offers you a truly holistic experience.

• Deluxe Color LCD Display

Our spa capsules are the world’s most versatile spa machines. Use of the

The Dermalife spa jet is just one of the state-of-the-

spa capsule is customised to your particular body type and health needs.

art technology products we give our students exclusive

The functionality of this machine enables us to provide many treatments and

access to learn and practice with, giving them real world

benefits that will help you improve your health and change your life.

experience as they study.

The Dermalife spa jet allows AIAS to offer you relaxing sensory experience

At our AIAS student clinics we offer professional services

and feeling of total well-being by incorporating muds, seaweeds, gels, wraps,

at affordable prices. Go on then, book yourself a spa

masks, sprays, salt-glows and extracts from natural sources in a high-tech

treatment and enjoy a truly relaxing experience and take

capsule environment.

the first step to improving your mind, body and soul.


ALUMNI SUCCESS STORY - LYUBOV AIAS Diploma of Beauty (SHB50115) graduate Lyubov Akkushimova is paving her path in the world of beauty and spa. Learn more about her success to be inspired: What has life after graduating from AIAS been like? “After graduating from the Diploma of Beauty in 2015, I moved to the Gold Coast and was offered my first and current role in the beauty industry at The Golden Door Gold Coast Day Spa. I love my job more and more every day!” What is your work environment like? “The Golden Door Day Spa & Health Club at Main Beach is a complete facility for both fitness and spa. Located on the beachfront at the Main Beach beside the Sheraton hotel, the spa itself has over 10 qualified employees holding the capacity to cater for large group treatments.” What treatments do you perform at your work place? • Massages in aromatherapy, Swedish and hot stone • Customised and signature facials for men and women • Body treatments such as exfoliations, body wraps, Vichy shower and de-stress packages • Hand & feet spa as well as waxing & tinting


What is your favourite spa treatment you enjoy doing? “My favourite treatment is the De-Stress Ritual which is 2.5 hours in duration and includes re-mineralising, full body salt peel, hydrating body wrap and an express facial with a scalp massage, followed by a relaxing milk bath and finished off with an indulging aroma massage. Pure heaven!” How has your spa beauty training at AIAS prepared you for the workforce? “Very well! I gained a solid foundation of knowledge allowing me to find my first job. All the courses can be built upon with further practice after graduation; as a graduate I was prepared to learn more specific skills to my spa role using different products which has helped me stay up to date with the modern trends.” What would you say to people considering studying beauty therapy and spa at AIAS? “AIAS is a great choice not only because of the high education standards and great salon facilities but also because of an absolutely amazing, talented, very passionate and professional team of trainers. AIAS trainers guide you and open up your future career opportunities; the support makes your journey at AIAS a positive and unforgettable one.”


FUN FACTS Thinking of becoming a beauty therapist specialising in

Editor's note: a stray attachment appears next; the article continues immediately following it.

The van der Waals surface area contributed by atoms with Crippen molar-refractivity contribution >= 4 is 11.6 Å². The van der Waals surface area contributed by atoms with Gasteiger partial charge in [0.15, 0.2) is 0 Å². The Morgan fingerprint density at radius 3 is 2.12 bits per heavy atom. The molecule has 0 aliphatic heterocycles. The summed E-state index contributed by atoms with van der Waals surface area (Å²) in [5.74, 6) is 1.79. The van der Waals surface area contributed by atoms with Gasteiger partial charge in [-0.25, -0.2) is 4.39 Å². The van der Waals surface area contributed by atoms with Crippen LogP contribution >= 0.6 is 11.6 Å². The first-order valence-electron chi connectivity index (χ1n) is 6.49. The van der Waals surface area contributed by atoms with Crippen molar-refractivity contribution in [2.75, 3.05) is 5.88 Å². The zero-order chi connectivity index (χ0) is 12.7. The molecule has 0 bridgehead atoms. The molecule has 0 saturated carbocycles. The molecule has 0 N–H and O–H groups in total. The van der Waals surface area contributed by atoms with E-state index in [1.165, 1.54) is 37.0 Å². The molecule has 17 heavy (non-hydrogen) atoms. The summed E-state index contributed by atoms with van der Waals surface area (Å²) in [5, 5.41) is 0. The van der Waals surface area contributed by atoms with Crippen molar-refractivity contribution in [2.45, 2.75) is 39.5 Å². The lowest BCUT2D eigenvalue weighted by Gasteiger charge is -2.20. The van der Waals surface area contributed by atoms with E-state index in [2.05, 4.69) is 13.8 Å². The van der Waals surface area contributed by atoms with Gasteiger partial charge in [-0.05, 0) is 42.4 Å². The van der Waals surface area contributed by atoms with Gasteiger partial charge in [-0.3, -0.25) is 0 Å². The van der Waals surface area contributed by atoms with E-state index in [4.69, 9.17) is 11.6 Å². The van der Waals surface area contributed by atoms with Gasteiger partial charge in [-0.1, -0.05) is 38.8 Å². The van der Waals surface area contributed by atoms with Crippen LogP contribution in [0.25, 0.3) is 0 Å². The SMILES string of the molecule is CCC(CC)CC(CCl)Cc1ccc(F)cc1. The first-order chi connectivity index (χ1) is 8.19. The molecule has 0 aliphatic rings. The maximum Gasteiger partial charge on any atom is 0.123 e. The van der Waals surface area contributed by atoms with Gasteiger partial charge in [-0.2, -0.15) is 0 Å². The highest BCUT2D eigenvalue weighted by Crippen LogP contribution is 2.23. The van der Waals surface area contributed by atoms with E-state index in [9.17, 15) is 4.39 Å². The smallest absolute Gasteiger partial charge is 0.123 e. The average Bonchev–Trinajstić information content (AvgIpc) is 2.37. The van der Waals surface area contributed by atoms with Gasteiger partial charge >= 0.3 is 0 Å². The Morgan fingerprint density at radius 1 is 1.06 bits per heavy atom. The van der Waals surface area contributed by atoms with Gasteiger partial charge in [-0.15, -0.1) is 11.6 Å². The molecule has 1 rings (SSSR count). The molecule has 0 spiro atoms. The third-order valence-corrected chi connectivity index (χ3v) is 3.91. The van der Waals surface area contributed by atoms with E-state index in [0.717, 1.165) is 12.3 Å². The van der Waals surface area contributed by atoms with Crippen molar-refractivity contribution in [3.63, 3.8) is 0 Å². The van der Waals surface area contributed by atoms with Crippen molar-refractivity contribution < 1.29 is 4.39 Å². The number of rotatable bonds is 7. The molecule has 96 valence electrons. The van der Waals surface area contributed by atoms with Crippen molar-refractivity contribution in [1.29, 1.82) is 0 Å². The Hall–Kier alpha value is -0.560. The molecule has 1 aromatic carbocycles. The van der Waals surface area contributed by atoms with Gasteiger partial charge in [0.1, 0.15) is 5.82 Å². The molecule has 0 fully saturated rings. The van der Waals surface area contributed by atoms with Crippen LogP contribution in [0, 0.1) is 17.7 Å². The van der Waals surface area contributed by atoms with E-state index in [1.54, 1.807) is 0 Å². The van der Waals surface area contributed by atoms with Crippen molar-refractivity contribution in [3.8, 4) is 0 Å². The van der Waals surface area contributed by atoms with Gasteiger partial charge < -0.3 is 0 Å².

As you can see, there are many opportunities are available to

spa treatments? Here are some fun facts and figures on

passionate beauty therapists around Australia. Check how your

the beauty therapy job outlook:

state stacks up below:




BY 2020

Unemployment for beauty therapists is below average. Source 1

Looking forward to November 2020, employment for beauty therapists is expected to grow very strongly. Source 1



Employment for beauty therapists has risen strongly in both the short term (past five years) and the long term (past ten years).

beauty therapists are expected to be employed in Australia by November 2018 (up 13.5% from 2013)

Source 1

Source 2

Source: Job Outlook

Source 1: ABS Labour Force Survey, Department of Employment trend data to Nov 2015 and Department of Employment projections to 2020 Source 2: Beauty 2015 Environmental Scan Snapshot’ Service Skills Australia



Do you like to make people feel wonderful with skin rejuvenating

Beauty Training Salons and discover what it takes to make it

facials and serene spa treatments? Then a career as a beauty

in the beauty industry. Some of your practical classes will even

therapist is for you. Start your journey; study a Diploma Beauty

involve working in teams, allowing you to test your skills within

Therapy (SHB50115).

real-work situations.

Blending beauty, massage (facial and body), make-up and nail

Enrolments are open! With flexible study options you can start at

technology services with industry-recognised placements, you will

a time that suits you online or on campus.

get the best of both worlds when you study at AIAS. Practice the latest spa treatment or bold lip on real-life clients in our dedicated

Got questions? Let’s have a chat, call 1300 880 933.


Let the beauty of what you love be what you do.



CONTACT Local call: 1300 880 933 Email: Brisbane Campus 337 Logan Road Stones Corner QLD 4120 Melbourne Campus 30 Church Lane Melbourne VIC 3000 Perth Campus 170 Wellington Street East Perth, WA, 6004

  #theaias  @AIASonline Provider Name (RTO): Study Group Australia Pty Limited, trading as Australian Institute of Applied Sciences (AIAS) RTO Code: 5806 CRICOS Code: 01682E